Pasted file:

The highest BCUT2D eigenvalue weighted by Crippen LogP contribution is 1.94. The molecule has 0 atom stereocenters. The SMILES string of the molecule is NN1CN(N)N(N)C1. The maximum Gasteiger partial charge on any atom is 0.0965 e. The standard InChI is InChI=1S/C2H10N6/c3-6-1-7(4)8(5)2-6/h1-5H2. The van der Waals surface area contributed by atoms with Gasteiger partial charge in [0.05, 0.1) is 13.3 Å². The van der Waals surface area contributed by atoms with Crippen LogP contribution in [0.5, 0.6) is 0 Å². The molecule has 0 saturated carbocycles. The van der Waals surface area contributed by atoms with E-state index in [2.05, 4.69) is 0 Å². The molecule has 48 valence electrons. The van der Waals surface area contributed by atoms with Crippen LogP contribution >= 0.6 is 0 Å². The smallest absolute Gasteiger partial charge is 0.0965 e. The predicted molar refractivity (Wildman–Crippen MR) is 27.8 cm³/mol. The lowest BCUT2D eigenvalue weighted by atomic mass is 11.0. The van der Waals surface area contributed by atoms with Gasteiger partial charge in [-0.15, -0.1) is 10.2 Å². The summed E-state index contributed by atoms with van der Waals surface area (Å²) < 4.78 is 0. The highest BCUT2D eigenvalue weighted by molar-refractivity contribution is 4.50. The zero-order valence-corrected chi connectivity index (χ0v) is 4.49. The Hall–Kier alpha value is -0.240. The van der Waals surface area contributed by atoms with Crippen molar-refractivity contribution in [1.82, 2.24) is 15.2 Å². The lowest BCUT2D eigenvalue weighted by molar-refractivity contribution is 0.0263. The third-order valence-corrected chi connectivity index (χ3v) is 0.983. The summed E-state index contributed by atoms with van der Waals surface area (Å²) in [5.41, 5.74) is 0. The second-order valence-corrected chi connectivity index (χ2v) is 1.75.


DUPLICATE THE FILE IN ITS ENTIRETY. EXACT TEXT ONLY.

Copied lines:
The highest BCUT2D eigenvalue weighted by Crippen LogP contribution is 1.94. The molecule has 0 atom stereocenters. The SMILES string of the molecule is NN1CN(N)N(N)C1. The maximum Gasteiger partial charge on any atom is 0.0965 e. The standard InChI is InChI=1S/C2H10N6/c3-6-1-7(4)8(5)2-6/h1-5H2. The van der Waals surface area contributed by atoms with Gasteiger partial charge in [0.05, 0.1) is 13.3 Å². The van der Waals surface area contributed by atoms with Crippen LogP contribution in [0.5, 0.6) is 0 Å². The molecule has 0 saturated carbocycles. The van der Waals surface area contributed by atoms with E-state index in [2.05, 4.69) is 0 Å². The molecule has 48 valence electrons. The van der Waals surface area contributed by atoms with Crippen LogP contribution >= 0.6 is 0 Å². The smallest absolute Gasteiger partial charge is 0.0965 e. The predicted molar refractivity (Wildman–Crippen MR) is 27.8 cm³/mol. The lowest BCUT2D eigenvalue weighted by atomic mass is 11.0. The van der Waals surface area contributed by atoms with Gasteiger partial charge in [-0.15, -0.1) is 10.2 Å². The summed E-state index contributed by atoms with van der Waals surface area (Å²) < 4.78 is 0. The highest BCUT2D eigenvalue weighted by molar-refractivity contribution is 4.50. The zero-order valence-corrected chi connectivity index (χ0v) is 4.49. The Hall–Kier alpha value is -0.240. The van der Waals surface area contributed by atoms with Crippen molar-refractivity contribution in [1.82, 2.24) is 15.2 Å². The lowest BCUT2D eigenvalue weighted by molar-refractivity contribution is 0.0263. The third-order valence-corrected chi connectivity index (χ3v) is 0.983. The summed E-state index contributed by atoms with van der Waals surface area (Å²) in [5.41, 5.74) is 0. The second-order valence-corrected chi connectivity index (χ2v) is 1.75.